Landslides, Women’s Suffrage, Google Go, More: Wednesday Buzz, August 29, 2018


EOS: Landslide Database Reveals Uptick in Human-Caused Fatal Slides. “Researchers now have an idea of how many such landslides are occurring around the globe. They have compiled the most comprehensive database of landslides that took place between 2004 and 2016. This database includes information on the landslides’ causes as well as their death tolls.”

California Secretary of State: Newly Digitized Records Mark 98 Years of Women’s Suffrage Movement in California. “This August marks 98 years since the 19th Amendment to the US Constitution was ratified and formally adopted, giving women the right to vote. To celebrate this anniversary the California State Archives has launched a new digital compilation of records relating to the women’s suffrage movement in California. This is the first time that these records have been compiled into a publicly available digital compilation.”


Google Blog: Make Google read it. “We launched Google Go last year as a lightweight, faster way to search the web on devices which may have less space or less reliable internet connections…. Today, we’re launching a new feature which will let everyone using Google Go’s browser listen to webpages out loud. Powered by natural language processing and speech synthesis AI, this technology can read aloud billions of webpages in 28 languages smoothly, and in a natural sounding voice, even on 2G connections. It also uses minimal cellular data.”

TechCrunch: Twitter suspends more accounts for “engaging in coordinated manipulation” . “Following last week’s suspension of 284 accounts for ‘engaging in coordinated manipulation,’ Twitter announced today that it’s kicked an additional 486 accounts off the platform for the same reason, bringing the total to 770 accounts.”

The Verge: Tumblr is explicitly banning hate speech, posts that celebrate school shootings, and revenge porn. “Tumblr is changing its community guidelines to more explicitly ban hate speech, glorifying violence, and revenge porn. The new rules go into effect on September 10th.”

BetaNews: Now you can get verified on Instagram. “While getting a verified account is something that’s usually associated with Twitter, other social media services have similar schemes — Facebook, for instance. The latest to join the verification party is Instagram which is now giving users the option of applying for a verified badge.”


New York Times: These Cultural Treasures Are Made of Plastic. Now They’re Falling Apart.. “Of an estimated 8,300 million metric tons of plastic produced to date, roughly 60 percent is floating in the oceans or stuffed in landfills. Most of us want that plastic to disappear. But in museums, where objects are meant to last forever, plastics are failing the test of time.”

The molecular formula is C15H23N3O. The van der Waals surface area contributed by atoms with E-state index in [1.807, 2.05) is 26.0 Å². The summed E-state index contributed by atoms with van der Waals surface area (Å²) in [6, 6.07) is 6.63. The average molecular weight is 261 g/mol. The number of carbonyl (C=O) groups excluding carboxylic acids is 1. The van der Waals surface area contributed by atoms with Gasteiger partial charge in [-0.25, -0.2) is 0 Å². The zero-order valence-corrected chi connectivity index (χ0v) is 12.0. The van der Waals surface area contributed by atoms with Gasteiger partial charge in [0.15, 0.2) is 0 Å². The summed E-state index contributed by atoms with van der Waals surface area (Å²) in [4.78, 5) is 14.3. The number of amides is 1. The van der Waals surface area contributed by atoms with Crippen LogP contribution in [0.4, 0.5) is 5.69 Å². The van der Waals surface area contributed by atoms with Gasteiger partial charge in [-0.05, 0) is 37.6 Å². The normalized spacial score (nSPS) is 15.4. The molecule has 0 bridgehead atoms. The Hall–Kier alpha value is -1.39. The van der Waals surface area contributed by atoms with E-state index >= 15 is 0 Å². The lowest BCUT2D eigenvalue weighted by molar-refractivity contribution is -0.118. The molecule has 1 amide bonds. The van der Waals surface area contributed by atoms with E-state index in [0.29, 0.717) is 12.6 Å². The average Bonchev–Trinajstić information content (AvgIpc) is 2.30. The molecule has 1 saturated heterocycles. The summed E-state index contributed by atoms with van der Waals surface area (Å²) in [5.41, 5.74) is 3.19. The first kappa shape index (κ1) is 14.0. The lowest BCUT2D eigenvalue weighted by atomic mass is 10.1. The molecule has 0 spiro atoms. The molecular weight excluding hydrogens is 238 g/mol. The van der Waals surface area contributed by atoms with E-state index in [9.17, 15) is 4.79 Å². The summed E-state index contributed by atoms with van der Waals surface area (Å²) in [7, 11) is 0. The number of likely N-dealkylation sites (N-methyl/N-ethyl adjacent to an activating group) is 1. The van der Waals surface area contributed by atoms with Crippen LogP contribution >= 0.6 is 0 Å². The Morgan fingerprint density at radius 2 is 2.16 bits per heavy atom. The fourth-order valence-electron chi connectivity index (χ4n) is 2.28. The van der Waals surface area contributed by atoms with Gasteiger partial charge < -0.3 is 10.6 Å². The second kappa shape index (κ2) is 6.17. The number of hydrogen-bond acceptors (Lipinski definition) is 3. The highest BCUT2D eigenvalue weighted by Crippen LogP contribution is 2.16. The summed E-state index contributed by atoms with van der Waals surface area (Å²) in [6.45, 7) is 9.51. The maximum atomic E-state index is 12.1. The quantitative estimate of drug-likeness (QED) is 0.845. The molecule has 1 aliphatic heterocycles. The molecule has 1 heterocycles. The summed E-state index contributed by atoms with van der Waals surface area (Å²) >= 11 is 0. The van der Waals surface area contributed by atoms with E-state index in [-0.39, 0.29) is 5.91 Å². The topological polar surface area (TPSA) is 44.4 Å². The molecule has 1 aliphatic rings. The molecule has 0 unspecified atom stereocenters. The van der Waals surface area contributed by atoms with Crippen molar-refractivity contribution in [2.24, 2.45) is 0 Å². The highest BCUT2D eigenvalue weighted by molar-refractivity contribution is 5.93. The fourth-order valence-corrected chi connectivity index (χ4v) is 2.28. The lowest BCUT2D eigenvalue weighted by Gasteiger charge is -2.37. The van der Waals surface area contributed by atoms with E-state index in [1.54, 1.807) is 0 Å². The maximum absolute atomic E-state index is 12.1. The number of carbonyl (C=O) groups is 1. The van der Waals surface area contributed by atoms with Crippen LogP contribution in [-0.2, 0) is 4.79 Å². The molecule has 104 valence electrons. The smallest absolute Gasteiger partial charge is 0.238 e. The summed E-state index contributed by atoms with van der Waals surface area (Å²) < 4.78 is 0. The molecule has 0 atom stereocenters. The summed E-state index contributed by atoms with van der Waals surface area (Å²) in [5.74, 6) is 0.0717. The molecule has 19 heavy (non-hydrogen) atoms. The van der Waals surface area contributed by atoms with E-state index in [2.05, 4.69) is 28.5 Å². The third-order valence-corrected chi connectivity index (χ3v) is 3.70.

ABC News: Trump accuses Google of biased searches, warns ‘be careful’. “President Donald Trump on Tuesday accused Google and other U.S. tech companies of rigging search results about him ‘so that almost all stories & news is BAD.’ He offered no evidence of bias, but a top adviser said the White House is ‘taking a look’ at whether Google should face federal regulation.”


BetaNews: Microsoft Windows task scheduler 0-day outed on Twitter. “A privilege escalation bug has been discovered in Windows’ task scheduler and revealed on Twitter. A proof-of-concept has been published, and the vulnerability has been confirmed to be present in a ‘fully-patched 64-bit Windows 10 system’.”

MIT Technology Review: Crowdsourcing the hunt for software bugs is a booming business—and a risky one. “This cybersecurity gig economy has expanded to hundreds of thousands of hackers, many of whom have had some experience in the IT security industry. Some still have jobs and hunt bugs in their spare time, while others make a living from freelancing. They are playing an essential role in helping to make code more secure at a time when attacks are rapidly increasing and the cost of maintaining dedicated internal security teams is skyrocketing .”

Ars Technica: Researchers find way to spy on remote screens—through the webcam mic. “Ever wonder what the people on the other end of a Hangouts session are really looking at on their screens? With a little help from machine learning, you might be able to take a peek over their shoulders, based on research published at the CRYPTO 2018 conference in Santa Barbara last week. All you’ll need to do is process the audio picked up by their microphones.”


The Register: AI image recognition systems can be tricked by copying and pasting random objects. “You don’t always need to build fancy algorithms to tamper with image recognition systems – adding objects in random places will do the trick.” Good morning, Internet…

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